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4CPS-384 Potential drug related problems in the time of COVID-19
  1. J Barceló-Vidal,
  2. N Carballo,
  3. M De Antonio-Cuscó,
  4. X Fernández-Sala,
  5. D Echeverría-Esnal,
  6. P Acín,
  7. C López-Mula,
  8. L Comella-Anaya,
  9. E González-Colominas,
  10. S Luque,
  11. O Ferrández
  1. Hospital De Mar, Pharmacy, Barcelona, Spain


Background and importance Drug related problems (DRP) are common among hospitalised patients. During the COVID-19 pandemic, the number of inpatients increased and the pattern of drug use was varied which could lead to a higher number of potential DRP.

Aim and objectives To describe DRP in patients admitted to COVID-19 wards during the COVID-19 pandemic peak.

Material and methods A retrospective observational study was performed in a tertiary university hospital from 21 March to 30 April 2020. Patients included were those admitted to a COVID-19 ward and presenting a DRP (excluding emergency department and critical care units). Computerised physician order entry (CPOE) operates for all hospital beds. Medical prescriptions were revised daily by clinical pharmacists. When a potential DRP was detected, an annotation with a recommendation was made in the patient’s medical record. DRP were classified according to the Pharmaceutical Care Network Europe classification.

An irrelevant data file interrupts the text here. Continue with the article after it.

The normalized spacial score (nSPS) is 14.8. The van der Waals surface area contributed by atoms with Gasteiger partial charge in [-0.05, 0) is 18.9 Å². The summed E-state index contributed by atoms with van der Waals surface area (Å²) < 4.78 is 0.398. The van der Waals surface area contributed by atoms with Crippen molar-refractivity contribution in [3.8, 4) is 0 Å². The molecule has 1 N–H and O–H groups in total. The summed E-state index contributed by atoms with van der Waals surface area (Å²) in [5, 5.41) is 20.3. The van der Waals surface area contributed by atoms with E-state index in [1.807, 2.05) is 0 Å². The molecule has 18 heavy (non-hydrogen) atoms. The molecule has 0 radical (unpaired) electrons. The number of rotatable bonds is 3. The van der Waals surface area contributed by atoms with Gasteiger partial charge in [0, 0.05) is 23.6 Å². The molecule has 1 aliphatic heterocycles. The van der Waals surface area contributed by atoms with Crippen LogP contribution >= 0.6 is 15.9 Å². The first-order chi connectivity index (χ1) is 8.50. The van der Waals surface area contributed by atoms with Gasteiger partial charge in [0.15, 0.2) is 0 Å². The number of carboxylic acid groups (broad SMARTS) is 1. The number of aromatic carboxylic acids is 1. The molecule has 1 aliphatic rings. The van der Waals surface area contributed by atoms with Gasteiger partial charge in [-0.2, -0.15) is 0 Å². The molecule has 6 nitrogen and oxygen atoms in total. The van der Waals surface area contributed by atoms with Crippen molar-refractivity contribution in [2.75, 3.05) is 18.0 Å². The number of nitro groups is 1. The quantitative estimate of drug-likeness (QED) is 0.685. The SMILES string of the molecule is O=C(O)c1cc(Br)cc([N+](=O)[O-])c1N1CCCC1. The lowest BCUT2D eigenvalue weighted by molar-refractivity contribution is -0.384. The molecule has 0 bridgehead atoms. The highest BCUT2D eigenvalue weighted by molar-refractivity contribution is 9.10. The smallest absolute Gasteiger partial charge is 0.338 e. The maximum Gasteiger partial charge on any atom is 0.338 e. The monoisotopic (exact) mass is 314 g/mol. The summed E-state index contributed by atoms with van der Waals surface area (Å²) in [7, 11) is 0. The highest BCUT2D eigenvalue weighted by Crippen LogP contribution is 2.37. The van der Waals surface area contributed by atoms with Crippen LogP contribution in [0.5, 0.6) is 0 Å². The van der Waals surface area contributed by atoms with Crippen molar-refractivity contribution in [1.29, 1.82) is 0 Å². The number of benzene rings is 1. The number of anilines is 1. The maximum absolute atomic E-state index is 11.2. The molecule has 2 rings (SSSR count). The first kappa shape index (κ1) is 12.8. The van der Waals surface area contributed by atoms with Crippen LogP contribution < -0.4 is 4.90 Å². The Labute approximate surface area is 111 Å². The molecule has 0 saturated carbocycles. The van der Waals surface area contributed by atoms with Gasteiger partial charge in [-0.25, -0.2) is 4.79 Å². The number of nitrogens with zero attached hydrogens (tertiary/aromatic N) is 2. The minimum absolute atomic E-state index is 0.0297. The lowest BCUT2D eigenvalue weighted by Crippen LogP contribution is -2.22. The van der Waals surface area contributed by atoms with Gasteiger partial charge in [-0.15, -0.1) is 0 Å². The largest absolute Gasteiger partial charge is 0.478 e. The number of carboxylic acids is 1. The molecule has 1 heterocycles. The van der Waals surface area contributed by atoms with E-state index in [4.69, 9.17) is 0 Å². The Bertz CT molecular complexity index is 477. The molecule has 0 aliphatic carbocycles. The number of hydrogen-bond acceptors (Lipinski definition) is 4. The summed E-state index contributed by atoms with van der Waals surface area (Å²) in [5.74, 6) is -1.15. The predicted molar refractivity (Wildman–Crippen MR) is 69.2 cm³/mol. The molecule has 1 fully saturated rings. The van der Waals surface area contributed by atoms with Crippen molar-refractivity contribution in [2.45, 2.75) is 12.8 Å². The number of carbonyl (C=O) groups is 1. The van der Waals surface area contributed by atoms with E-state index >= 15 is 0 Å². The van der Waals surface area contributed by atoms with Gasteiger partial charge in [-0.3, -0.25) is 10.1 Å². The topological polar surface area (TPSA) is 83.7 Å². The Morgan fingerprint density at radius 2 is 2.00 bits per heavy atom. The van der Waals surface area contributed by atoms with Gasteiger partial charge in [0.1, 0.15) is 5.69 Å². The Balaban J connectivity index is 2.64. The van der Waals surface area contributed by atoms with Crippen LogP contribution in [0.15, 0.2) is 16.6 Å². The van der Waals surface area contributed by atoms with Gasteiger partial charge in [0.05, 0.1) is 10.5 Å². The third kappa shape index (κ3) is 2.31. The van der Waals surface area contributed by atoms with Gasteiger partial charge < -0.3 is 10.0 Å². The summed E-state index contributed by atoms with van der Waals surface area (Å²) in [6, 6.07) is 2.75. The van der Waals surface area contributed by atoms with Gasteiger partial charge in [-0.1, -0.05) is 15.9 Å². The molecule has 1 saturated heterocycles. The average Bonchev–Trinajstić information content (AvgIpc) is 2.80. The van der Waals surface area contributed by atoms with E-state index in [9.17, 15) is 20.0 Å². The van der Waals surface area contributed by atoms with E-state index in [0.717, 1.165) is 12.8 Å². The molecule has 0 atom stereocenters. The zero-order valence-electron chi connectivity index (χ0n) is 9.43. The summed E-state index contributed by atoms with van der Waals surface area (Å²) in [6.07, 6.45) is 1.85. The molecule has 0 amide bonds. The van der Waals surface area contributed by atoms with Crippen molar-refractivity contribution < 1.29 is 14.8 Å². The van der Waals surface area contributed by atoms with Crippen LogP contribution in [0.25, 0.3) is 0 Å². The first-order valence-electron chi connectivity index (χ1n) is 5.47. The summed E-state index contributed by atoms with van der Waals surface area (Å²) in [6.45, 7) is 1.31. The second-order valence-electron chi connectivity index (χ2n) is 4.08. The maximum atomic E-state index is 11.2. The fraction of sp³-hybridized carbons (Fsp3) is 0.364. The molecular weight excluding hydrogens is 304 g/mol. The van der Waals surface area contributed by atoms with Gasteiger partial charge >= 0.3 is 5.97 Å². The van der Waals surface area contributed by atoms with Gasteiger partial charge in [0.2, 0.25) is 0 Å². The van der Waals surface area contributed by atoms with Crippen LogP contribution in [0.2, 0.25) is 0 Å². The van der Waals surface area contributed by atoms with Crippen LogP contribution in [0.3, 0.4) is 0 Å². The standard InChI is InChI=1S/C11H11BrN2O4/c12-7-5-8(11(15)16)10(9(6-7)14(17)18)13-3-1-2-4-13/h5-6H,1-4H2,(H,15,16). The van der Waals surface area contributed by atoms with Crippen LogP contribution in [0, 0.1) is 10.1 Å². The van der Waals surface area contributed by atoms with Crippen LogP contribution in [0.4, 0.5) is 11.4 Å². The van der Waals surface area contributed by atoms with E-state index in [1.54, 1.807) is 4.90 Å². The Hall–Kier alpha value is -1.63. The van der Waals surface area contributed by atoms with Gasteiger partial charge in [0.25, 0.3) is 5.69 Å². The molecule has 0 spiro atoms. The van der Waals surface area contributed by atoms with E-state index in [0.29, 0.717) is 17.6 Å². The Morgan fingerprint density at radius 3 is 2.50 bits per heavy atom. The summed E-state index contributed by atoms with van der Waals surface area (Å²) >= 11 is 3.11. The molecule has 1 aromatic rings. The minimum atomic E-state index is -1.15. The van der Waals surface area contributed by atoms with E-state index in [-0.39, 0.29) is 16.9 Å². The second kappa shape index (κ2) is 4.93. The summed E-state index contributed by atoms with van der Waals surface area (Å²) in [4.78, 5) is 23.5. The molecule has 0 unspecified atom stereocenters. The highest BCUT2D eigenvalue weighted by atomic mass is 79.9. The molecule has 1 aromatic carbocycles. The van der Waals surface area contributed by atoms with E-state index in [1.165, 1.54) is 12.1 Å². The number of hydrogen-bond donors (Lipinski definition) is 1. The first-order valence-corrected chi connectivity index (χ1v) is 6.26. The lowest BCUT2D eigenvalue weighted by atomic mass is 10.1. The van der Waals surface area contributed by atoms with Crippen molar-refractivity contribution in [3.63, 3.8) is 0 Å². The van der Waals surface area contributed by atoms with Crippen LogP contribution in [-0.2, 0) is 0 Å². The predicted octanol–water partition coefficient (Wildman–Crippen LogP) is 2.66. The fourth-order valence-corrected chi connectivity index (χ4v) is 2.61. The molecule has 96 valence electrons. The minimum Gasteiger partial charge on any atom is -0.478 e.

Data collected were demographic, the drug class involved (anatomical chemical therapeutic (ATC)), DRP detected and degree of recommendation acceptance.

Results Total patients with DRP: 291 (23.3%). Identified DRP: 393 (1.4 DRP/patient). 58.3% were men and median age was 63 (15.7) years.

Abstract 4CPS-384 Table 1

Conclusion and relevance Almost 25% of all patients had a DRP, presenting an incidence of 1.4 DRP/patient, higher than reported in previous series. 83% of evaluable recommendations were accepted. One- third of the recommendations were derived from a wrong dosage, and 15% from drug interactions. Hydroxychloroquine was the most frequently involved drug, probably because of the limited experience and wide spectrum of interactions, followed by antimicrobials such as ceftriaxone and azithromycin, used widely in respiratory tract infections.

Conflict of interest No conflict of interest

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